• The microarchitectural changes that we noted early in colon carcinogenesis encompassed a large spectrum of parameters. The results indicate that the size distribution of submicron intraepithelial structures shifts toward larger sizes very early in carcinogenesis. Although the biological determinants of this phenomenon are unclear, it may reflect an increase in the sizes of macromolecular complexes (for example, more protein-protein interactions). Fractal dimension, on the other hand, reflects changes in cell organization at much larger scales, ranging from large organelles to cells. Alterations in fractal dimension have been postulated to be one of the earliest changes in colon cancer. The most common way of measuring fractal dimension is through box-counting approximations, which would not be practical for colon cancer screening.
  • The data generated by 4D-ELF were also analyzed through principal component analysis (PCA). PCA has been used for many biological and clinical purposes, including both assessment of karyotypic alterations and distinct biological features (e.g., global molecular phenotype) in human colon cancer. This variable reduction procedure is useful in assessing underlying structure in a complex data set. Because principal components are extracted in a stepwise fashion, the first principal component is responsible for the largest amount of the variance. It has now been discovered that principal component 1 (PC1) is a marker of the field effect that may be exploited for colorectal cancer screening.
  • The data obtained from light-scattering fingerprinting should not be considered a mere substitution for the morphologic tissue analysis using light microscopy. The 4-dimensional information extracted from ELF provides much greater biological insights than the previously used technologies. The critical advantages are related to the quantitative information regarding nanoscale architecture on living tissues. Four D-ELF gives information at the level of electron microscopy and yet keeps the levels of cellular organization that may be lost with staining and fixation, allowing heretofore-undiscovered insights regarding microarchitectural changes that occur early in neoplastic transformation. Given the complexity of the signatures, some signals may not allow direct correlation to a specific feature of the cellular architecture but still may serve as valuable intermediate biomarkers for carcinogenesis.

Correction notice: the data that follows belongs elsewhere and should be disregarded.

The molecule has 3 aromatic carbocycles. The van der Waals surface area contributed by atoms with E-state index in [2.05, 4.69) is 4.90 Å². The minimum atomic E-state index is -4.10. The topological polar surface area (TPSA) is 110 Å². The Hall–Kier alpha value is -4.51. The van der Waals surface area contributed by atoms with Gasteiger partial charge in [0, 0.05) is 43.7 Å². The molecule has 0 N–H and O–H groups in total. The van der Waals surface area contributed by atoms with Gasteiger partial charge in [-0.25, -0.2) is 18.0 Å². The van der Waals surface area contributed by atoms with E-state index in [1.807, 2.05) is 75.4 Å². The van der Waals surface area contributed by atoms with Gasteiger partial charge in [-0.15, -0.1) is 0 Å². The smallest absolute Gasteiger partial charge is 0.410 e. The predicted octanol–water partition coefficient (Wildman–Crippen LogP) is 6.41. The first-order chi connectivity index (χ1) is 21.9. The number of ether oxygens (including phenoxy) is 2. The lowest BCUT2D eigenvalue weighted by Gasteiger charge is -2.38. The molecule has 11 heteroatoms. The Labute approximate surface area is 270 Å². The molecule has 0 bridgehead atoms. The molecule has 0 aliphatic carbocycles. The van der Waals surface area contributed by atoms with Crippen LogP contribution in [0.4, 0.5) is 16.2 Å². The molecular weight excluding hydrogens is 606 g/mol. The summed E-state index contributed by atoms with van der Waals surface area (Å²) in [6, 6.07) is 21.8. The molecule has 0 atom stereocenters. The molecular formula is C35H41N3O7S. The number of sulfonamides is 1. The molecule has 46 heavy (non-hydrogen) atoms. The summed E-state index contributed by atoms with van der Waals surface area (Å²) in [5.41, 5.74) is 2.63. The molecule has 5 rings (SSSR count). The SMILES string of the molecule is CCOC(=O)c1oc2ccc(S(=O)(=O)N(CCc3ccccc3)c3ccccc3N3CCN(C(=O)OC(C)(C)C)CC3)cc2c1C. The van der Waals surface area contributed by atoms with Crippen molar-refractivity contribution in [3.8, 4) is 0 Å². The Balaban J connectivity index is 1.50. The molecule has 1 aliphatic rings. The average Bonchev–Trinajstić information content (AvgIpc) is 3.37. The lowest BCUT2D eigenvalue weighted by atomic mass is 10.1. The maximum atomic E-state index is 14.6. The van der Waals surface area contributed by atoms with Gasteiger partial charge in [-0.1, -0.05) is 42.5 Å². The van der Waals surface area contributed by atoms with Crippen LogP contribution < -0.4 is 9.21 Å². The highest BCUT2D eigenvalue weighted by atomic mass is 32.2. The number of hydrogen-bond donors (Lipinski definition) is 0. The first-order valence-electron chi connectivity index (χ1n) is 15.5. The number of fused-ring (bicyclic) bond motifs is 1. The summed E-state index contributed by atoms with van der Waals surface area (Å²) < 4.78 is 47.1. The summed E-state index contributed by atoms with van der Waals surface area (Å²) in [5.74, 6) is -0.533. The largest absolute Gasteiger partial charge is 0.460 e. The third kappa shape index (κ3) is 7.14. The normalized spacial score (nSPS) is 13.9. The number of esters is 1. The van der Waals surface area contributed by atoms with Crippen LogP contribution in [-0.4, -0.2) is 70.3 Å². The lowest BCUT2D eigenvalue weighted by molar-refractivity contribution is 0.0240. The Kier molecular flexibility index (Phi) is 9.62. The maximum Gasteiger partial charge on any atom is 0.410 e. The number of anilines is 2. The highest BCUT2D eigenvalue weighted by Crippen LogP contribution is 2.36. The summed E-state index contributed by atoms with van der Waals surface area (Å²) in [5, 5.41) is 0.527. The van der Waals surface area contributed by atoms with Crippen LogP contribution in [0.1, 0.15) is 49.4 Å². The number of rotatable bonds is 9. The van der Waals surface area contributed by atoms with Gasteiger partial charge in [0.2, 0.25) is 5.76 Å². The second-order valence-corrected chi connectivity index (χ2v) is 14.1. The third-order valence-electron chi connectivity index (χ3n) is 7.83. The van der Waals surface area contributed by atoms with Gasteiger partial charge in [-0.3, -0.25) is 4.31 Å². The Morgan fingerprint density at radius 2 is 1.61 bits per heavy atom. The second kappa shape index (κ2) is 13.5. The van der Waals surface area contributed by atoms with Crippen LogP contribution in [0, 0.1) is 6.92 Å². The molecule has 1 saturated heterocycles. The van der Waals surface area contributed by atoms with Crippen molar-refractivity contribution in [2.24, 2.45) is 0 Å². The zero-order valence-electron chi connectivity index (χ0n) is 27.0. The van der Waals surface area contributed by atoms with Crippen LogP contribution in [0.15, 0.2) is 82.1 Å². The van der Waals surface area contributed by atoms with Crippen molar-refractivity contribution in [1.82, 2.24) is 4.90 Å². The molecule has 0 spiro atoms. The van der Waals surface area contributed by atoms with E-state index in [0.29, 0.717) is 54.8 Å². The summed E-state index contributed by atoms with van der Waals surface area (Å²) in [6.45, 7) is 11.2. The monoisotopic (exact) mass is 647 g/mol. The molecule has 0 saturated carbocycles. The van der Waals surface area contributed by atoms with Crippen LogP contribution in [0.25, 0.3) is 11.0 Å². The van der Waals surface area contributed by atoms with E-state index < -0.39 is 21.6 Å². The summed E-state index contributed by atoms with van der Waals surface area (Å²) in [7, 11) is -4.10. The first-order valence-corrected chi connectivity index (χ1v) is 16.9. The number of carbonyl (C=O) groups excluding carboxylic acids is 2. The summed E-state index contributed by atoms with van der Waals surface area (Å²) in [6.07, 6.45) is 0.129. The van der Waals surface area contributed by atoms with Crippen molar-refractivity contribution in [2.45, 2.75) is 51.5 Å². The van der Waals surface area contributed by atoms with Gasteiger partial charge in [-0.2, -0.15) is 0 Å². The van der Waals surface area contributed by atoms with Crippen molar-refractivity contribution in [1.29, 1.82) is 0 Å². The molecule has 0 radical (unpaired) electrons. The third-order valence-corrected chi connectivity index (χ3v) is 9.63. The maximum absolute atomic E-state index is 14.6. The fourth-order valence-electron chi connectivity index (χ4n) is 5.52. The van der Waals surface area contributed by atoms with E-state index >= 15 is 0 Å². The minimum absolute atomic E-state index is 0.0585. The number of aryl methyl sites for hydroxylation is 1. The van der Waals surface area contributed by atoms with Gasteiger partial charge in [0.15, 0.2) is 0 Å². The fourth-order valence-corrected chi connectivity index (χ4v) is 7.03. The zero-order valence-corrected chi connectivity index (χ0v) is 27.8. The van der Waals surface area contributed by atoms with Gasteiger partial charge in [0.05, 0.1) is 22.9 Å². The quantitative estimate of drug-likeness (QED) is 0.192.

• Studies using the other major experimental model, the multiple intestinal neoplasia (MIN) mouse, also noted marked 4D-ELF alterations occurring at the pretumorigenic stage, dispelling the possibility that these findings are model specific (Roy, H., et al. Cancer Epidemiol. Biomarkers Prev. 2005;14(7) (July 2005); and Roy, H., et al. Mol. Cancer Ther. 2004; 3(9) (September 2004); the entire contents of both of these references are hereby incorporated by reference).
  • Four D-ELF allows us to obtain quantitative information about the microvasculature in tissue samples by analyzing the characteristic absorption/reflection spectra of red blood cells (RBC). The accuracy and sensitivity of this technique in determining the blood content far exceeds other non-optic techniques previously utilized. Thus 4D-ELF is perfectly suited to investigate changes in blood content in early carcinogenesis.
  • We used 4D-ELF to probe the microvasculature in the uninvolved colonic mucosa of AOM treated rats. We were particularly interested in evaluating blood supply changes at two weeks post AOM when ACF are undetected whereas the non-specific carcinogen effects have dissipated (from a temporal perspective, large ACF were detectable at six weeks and increased in number over time (FIG. 19A)). We detected an early increase in blood supply (EIBS) at the premalignant stage of colon carcinogenesis. These changes increased in magnitude over time, in a manner consonant with neoplastic transformation. We also utilized immunoblot analysis of mucosal scrapings for hemoglobin to confirm our 4D-ELF findings (albeit with considerably less sensitivity). Furthermore, we replicated these results in another animal model of colon carcinogenesis, the MIN mouse. Finally, in order to show relevance of EIBS to human colon carcinogenesis, we performed a pilot colonoscopic biopsy study.